• 11.
    Yu, Liang
    et al.
    Luleå University of Technology, Department of Civil, Environmental and Natural Resources Engineering, Chemical Engineering.
    Hedlund, Jonas
    Luleå University of Technology, Department of Civil, Environmental and Natural Resources Engineering, Chemical Engineering.
    Grahn, Mattias
    Luleå University of Technology, Department of Civil, Environmental and Natural Resources Engineering, Chemical Engineering.
    Biogas upgrading by zeolite membranes2016Conference paper (Other academic)
  • 12.
    Yu, Liang
    et al.
    Luleå University of Technology, Department of Civil, Environmental and Natural Resources Engineering, Chemical Engineering.
    Holmgren, Allan
    Luleå University of Technology, Department of Civil, Environmental and Natural Resources Engineering, Chemical Engineering.
    Hedlund, Jonas
    Luleå University of Technology, Department of Civil, Environmental and Natural Resources Engineering, Chemical Engineering.
    A novel method for fabrication of high-flux zeolite membranes on supports with arbitrary geometry2019In: Journal of Materials Chemistry A, ISSN 2050-7488, Vol. 7, no 17, p. 10325-10330Article in journal (Refereed)
    Abstract [en]

    A novel procedure for the preparation of high-flux zeolite membranes was developed. This method relies on rendering the support hydrophobic, and thereby protected from the synthesis mixture and invasion of the support pores, while the cationic polymer on the surface still allowed deposition of zeolite seeds. Both high-flux MFI and CHA zeolite films were grown on both discs and tubular supports, which illustrates the applicability of the method to arbitrary membrane geometries. Typically, MFI disc membranes showed a very high CO2permeance of 85 × 10−7 mol m−2 s−1 Pa−1 and a CO2/H2 separation selectivity of 56 at 278 K and CHA disc membranes showed a very high CO2 permeance of 79 × 10−7 mol m−2 s−1 Pa−1 and a CO2/CH4 separation selectivity of 76 at 249 K. As the method is applicable to supports with complex geometries, it is suitable for preparation of membranes for industrial applications.

  • 13.
    Yu, Liang
    et al.
    Luleå University of Technology, Department of Civil, Environmental and Natural Resources Engineering, Chemical Engineering.
    Holmgren, Allan
    Luleå University of Technology, Department of Civil, Environmental and Natural Resources Engineering, Chemical Engineering.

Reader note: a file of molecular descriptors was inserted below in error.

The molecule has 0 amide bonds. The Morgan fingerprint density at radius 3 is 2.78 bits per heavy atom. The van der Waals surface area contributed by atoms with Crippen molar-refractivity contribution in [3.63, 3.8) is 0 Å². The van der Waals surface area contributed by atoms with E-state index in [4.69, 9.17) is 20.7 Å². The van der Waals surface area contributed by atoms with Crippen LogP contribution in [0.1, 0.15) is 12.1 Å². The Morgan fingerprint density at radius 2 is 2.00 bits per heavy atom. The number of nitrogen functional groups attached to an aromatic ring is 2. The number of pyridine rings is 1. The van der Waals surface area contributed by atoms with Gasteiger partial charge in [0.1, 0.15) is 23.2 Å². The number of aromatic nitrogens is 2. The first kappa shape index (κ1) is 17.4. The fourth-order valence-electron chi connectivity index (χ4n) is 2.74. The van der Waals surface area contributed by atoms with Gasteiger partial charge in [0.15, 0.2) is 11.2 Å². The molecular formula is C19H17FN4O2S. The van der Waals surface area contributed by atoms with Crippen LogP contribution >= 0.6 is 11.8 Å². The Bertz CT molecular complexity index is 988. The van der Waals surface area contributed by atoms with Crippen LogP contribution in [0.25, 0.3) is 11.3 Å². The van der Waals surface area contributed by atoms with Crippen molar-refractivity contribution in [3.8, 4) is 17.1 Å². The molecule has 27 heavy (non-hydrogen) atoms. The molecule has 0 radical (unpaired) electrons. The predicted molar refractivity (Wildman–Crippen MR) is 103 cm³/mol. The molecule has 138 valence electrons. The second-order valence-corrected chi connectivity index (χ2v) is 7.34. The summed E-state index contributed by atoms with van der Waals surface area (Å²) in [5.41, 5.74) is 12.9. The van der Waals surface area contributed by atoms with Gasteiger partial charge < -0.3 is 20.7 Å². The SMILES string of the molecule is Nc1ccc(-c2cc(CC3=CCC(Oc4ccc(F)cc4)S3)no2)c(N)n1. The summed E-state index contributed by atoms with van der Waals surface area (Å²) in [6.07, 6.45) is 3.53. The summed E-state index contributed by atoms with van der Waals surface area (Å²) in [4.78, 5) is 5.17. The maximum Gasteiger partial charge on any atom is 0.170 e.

Zhou, Ming
    Luleå University of Technology, Department of Civil, Environmental and Natural Resources Engineering, Chemical Engineering.
    Hedlund, Jonas
    Luleå University of Technology, Department of Civil, Environmental and Natural Resources Engineering, Chemical Engineering.
    Highly permeable CHA membranes prepared by fluoride synthesisfor efficient CO2/CH4 separation2018In: Journal of Materials Chemistry A, ISSN 2050-7488, Vol. 6, no 16, p. 6847-6853Article in journal (Refereed)
    Abstract [en]

    All-silica CHA nanocrystals, much smaller (20–200 nm) than previously reported, were prepared by an improved method developed in the present work. The nanocrystals are prepared by adding milled crystals to a fluoride synthesis mixture and we observed that much smaller crystals are obtained by adding a much higher fraction of milled crystals. In the next step, CHA membranes with a thickness of ca. 1.3 μm were prepared by hydrothermal treatment of a monolayer of nanocrystals supported on porous graded alumina discs in a fluoride synthesis gel. Finally, the membranes were calcined at 480 °C. The highest measured single gas CO2 permeance was 172 × 10−7 mol m−2 s−1 Pa−1 at room temperature. The highly permeable membranes were evaluated for separation of CO2 from an equimolar mixture with CH4 at varying temperatures. The highest observed CO2 mixture permeance was 84 × 10−7 mol m−2 s−1 Pa−1 at 276 K with a separation selectivity of 47 at 9 bar feed pressure and atmospheric permeate pressure. At room temperature, the CO2 mixture permeance was also as high as 78 × 10−7 mol m−2 s−1 Pa−1 with a separation selectivity of 32. To the best of our knowledge, these CO2 permeances are by far the highest reported for CHA membranes, while the selectivity is similar to that reported previously at comparable test conditions.

  • 14.
    Yu, Liang
    et al.
    Luleå University of Technology, Department of Civil, Environmental and Natural Resources Engineering, Chemical Engineering.
    Korelskiy, Danil
    Luleå University of Technology, Department of Civil, Environmental and Natural Resources Engineering, Chemical Engineering.
    Grahn, Mattias
    Luleå University of Technology, Department of Civil, Environmental and Natural Resources Engineering, Chemical Engineering.
    Hedlund, Jonas
    Luleå University of Technology, Department of Civil, Environmental and Natural Resources Engineering, Chemical Engineering.